# 6.4. Transforming#

Data scientists transform dataframe columns when they need to change each value in a feature in the same way. For example, if a feature contains heights of people in feet, a data scientist might want to transform the heights to centimeters. In this section, we’ll introduce apply, an operation that transforms columns of data using a user-defined function:

baby = pd.read_csv('babynames.csv')
baby

Name Sex Count Year
0 Liam M 19659 2020
1 Noah M 18252 2020
2 Oliver M 14147 2020
... ... ... ... ...
2020719 Verona F 5 1880
2020720 Vertie F 5 1880
2020721 Wilma F 5 1880

2020722 rows × 4 columns

In the baby names New York Times article, Pamela mentions that names starting with the letter L or K became popular after 2000. On the other hand, names starting with the letter J peaked in popularity in the 1970s and 1980s and dropped off in popularity since. We can verify these claims using the baby dataset.

We approach this problem using the following steps:

1. Transform the Name column into a new column that contains the first letters of each value in Name.

2. Group the dataframe by the first letter and year.

3. Aggregate the name counts by summing.

To complete the first step, we’ll apply a function to the Name column.

## 6.4.1. Apply#

pd.Series objects contain an .apply() method that takes in a function and applies it to each value in the series. For instance, to find the lengths of each name, we apply the len function:

names = baby['Name']
names.apply(len)

0          4
1          4
2          6
..
2020719    6
2020720    6
2020721    5
Name: Name, Length: 2020722, dtype: int64


To extract the first letter of each name, we define a custom function and pass it into .apply():

# The argument to the function is an individual value in the series.
def first_letter(string):
return string[0]

names.apply(first_letter)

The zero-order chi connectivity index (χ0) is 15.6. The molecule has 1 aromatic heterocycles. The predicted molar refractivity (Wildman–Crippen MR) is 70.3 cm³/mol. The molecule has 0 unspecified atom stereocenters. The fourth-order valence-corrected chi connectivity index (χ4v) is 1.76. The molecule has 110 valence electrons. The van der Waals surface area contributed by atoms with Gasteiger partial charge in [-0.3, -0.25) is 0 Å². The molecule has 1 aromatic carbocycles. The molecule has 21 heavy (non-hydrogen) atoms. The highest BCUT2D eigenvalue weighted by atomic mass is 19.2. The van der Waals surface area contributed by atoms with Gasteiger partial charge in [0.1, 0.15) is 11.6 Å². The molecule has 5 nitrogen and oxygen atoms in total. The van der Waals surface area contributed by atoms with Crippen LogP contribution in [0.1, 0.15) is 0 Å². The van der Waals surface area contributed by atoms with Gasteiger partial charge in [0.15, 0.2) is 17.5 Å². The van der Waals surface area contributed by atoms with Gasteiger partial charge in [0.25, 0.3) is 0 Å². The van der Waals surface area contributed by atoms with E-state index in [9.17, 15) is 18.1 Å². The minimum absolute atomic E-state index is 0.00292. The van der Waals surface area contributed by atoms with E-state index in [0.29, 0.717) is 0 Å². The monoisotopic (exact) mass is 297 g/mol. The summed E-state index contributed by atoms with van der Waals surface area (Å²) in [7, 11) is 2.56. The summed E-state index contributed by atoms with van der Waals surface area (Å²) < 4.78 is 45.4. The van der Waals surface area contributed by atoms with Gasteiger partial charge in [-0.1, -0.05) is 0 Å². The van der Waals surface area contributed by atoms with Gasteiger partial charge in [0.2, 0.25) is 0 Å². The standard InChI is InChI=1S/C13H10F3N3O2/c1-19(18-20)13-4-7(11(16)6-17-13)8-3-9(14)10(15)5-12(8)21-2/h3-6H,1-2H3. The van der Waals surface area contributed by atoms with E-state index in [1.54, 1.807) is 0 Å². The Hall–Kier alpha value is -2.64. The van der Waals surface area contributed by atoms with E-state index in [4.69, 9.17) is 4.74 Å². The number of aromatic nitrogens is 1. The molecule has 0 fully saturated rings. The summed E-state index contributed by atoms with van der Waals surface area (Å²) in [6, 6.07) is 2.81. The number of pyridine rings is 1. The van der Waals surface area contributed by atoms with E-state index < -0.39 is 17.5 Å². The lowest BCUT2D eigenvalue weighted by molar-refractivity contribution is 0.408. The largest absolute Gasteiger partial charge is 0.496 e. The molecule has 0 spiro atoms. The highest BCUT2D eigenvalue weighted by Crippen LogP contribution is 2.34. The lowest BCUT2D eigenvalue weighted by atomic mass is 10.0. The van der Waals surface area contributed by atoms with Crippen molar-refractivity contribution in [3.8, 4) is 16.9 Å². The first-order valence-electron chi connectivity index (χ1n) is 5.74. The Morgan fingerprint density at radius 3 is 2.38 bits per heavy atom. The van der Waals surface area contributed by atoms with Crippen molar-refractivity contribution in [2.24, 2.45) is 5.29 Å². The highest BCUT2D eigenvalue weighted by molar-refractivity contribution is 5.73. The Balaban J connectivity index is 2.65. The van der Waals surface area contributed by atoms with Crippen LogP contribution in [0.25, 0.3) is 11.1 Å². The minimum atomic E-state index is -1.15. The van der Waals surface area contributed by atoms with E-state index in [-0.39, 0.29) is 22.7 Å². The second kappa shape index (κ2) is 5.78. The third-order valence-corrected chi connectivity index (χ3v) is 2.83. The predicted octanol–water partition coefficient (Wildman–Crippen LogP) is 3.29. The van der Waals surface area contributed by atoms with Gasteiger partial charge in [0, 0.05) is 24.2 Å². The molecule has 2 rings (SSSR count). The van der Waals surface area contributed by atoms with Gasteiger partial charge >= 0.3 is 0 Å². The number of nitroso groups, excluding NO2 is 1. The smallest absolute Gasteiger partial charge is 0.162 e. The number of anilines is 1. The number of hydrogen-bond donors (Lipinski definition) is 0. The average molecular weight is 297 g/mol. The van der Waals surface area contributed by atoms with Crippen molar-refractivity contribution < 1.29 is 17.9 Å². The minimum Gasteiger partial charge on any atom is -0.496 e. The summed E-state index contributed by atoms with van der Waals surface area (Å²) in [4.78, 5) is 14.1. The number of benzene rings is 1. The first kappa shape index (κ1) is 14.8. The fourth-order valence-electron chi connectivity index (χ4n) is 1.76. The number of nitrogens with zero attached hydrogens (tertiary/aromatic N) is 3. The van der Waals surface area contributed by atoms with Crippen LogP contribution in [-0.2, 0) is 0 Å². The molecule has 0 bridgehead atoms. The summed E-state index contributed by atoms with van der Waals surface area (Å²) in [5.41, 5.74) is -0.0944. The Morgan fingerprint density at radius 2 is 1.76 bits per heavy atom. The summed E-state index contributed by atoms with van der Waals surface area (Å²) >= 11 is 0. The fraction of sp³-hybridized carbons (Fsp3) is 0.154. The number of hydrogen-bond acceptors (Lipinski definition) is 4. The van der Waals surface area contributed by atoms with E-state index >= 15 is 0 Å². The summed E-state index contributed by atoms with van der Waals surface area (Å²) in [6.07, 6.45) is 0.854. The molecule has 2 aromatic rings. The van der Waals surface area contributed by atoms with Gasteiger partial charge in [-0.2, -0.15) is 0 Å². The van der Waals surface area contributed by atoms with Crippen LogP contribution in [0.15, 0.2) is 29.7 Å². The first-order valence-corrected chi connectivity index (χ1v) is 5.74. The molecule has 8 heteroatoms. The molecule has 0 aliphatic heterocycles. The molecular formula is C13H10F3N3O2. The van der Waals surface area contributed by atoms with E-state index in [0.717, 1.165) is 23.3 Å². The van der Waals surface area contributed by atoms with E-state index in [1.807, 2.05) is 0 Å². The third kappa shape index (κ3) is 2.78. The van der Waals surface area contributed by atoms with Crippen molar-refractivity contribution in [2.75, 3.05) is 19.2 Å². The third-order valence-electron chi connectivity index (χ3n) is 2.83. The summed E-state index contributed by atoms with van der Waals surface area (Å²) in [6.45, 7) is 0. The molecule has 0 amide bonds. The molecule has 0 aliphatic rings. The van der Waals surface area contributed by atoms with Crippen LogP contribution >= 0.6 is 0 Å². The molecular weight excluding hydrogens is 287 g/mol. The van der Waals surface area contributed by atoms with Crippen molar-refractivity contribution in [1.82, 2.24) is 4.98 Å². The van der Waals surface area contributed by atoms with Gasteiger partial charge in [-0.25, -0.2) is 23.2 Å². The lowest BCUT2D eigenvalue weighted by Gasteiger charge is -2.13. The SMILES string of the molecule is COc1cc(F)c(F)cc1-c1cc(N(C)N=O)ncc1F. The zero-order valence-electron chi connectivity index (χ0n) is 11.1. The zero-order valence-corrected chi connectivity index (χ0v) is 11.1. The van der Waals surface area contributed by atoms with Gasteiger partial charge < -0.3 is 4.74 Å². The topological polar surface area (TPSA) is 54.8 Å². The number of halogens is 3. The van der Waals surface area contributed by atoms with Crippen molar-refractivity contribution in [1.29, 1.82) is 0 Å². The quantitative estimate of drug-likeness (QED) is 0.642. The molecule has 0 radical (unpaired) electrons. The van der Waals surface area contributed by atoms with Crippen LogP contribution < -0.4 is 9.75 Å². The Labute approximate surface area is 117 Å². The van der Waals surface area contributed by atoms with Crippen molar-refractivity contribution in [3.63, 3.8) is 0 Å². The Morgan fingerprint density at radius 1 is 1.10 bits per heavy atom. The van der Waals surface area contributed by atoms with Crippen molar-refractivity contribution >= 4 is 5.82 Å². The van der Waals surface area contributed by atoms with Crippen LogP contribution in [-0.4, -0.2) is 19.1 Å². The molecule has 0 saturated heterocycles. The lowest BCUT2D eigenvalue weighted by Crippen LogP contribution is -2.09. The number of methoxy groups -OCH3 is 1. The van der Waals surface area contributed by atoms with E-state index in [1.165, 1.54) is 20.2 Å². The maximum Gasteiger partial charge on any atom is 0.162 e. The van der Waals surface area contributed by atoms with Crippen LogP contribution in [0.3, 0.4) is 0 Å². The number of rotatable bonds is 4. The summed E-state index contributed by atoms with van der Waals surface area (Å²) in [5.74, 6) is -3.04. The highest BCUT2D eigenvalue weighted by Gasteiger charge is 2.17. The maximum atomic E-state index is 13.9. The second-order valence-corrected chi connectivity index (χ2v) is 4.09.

0          L
1          N
2          O
..
2020719    V
2020720    V
2020721    W
Name: Name, Length: 2020722, dtype: object


Using .apply() is similar to using a for loop. The preceding code is roughly equivalent to writing:

result = []
for name in names:
result.append(first_letter(name))


Now we can assign the first letters to a new column in the dataframe:

letters = baby.assign(Firsts=names.apply(first_letter))
letters

Name Sex Count Year Firsts
0 Liam M 19659 2020 L
1 Noah M 18252 2020 N
2 Oliver M 14147 2020 O
... ... ... ... ... ...
2020719 Verona F 5 1880 V
2020720 Vertie F 5 1880 V
2020721 Wilma F 5 1880 W

2020722 rows × 5 columns

Note

To create a new column in a dataframe, you might also encounter this syntax:

baby['Firsts'] = names.apply(first_letter)


This mutates the baby table by adding a new column called Firsts. In the preceding code, we use .assign(), which doesn’t mutate the baby table itself; it creates a new dataframe instead. Mutating dataframes isn’t wrong but can be a common source of bugs. Because of this, we’ll mostly use .assign() in this book.

## 6.4.2. Example: Popularity of “L” Names#

Now we can use the letters dataframe to see the popularity of first letters over time:

letter_counts = (letters
.groupby(['Firsts', 'Year'])
['Count']
.sum()
.reset_index()
)
letter_counts

Firsts Year Count
0 A 1880 16740
1 A 1881 16257
2 A 1882 18790
... ... ... ...
3638 Z 2018 55996
3639 Z 2019 55293
3640 Z 2020 54011

3641 rows × 3 columns

fig = px.line(letter_counts.loc[letter_counts['Firsts'] == 'L'],
x='Year', y='Count', title='Popularity of "L" names',
width=350, height=250)
fig.update_layout(margin=dict(t=30))


The plot shows that “L” names were popular in the 1960s, dipped in the decades after, but have indeed resurged in popularity since 2000.

fig = px.line(letter_counts.loc[letter_counts['Firsts'] == 'J'],
x='Year', y='Count', title='Popularity of "J" names',
width=350, height=250)
fig.update_layout(margin=dict(t=30))


The NYT article says that “J” names were popular in the 1970s and ’80s. The plot agrees and shows that they have become less popular since 2000.

## 6.4.3. The Price of Apply#

The power of .apply() is its flexibility—you can call it with any function that takes in a single data value and outputs a single data value.

Its flexibility has a price, though. Using .apply() can be slow, since pandas can’t optimize arbitrary functions. For example, using .apply() for numeric calculations is much slower than using vectorized operations directly on pd.Series objects:

%%timeit

# Calculate the decade using vectorized operators
baby['Year'] // 10 * 10

9.66 ms ± 755 µs per loop (mean ± std. dev. of 7 runs, 100 loops each)

%%timeit

return yr // 10 * 10

# Calculate the decade using apply

658 ms ± 49.6 ms per loop (mean ± std. dev. of 7 runs, 1 loop each)


The version using .apply() is 30 times slower! For numeric operations in particular, we recommend operating on pd.Series objects directly.

In this section, we introduced data transformations. To transform values in a dataframe, we commonly use the .apply() and .assign() functions. In the next section, we’ll compare dataframes with other ways to represent and manipulate data tables.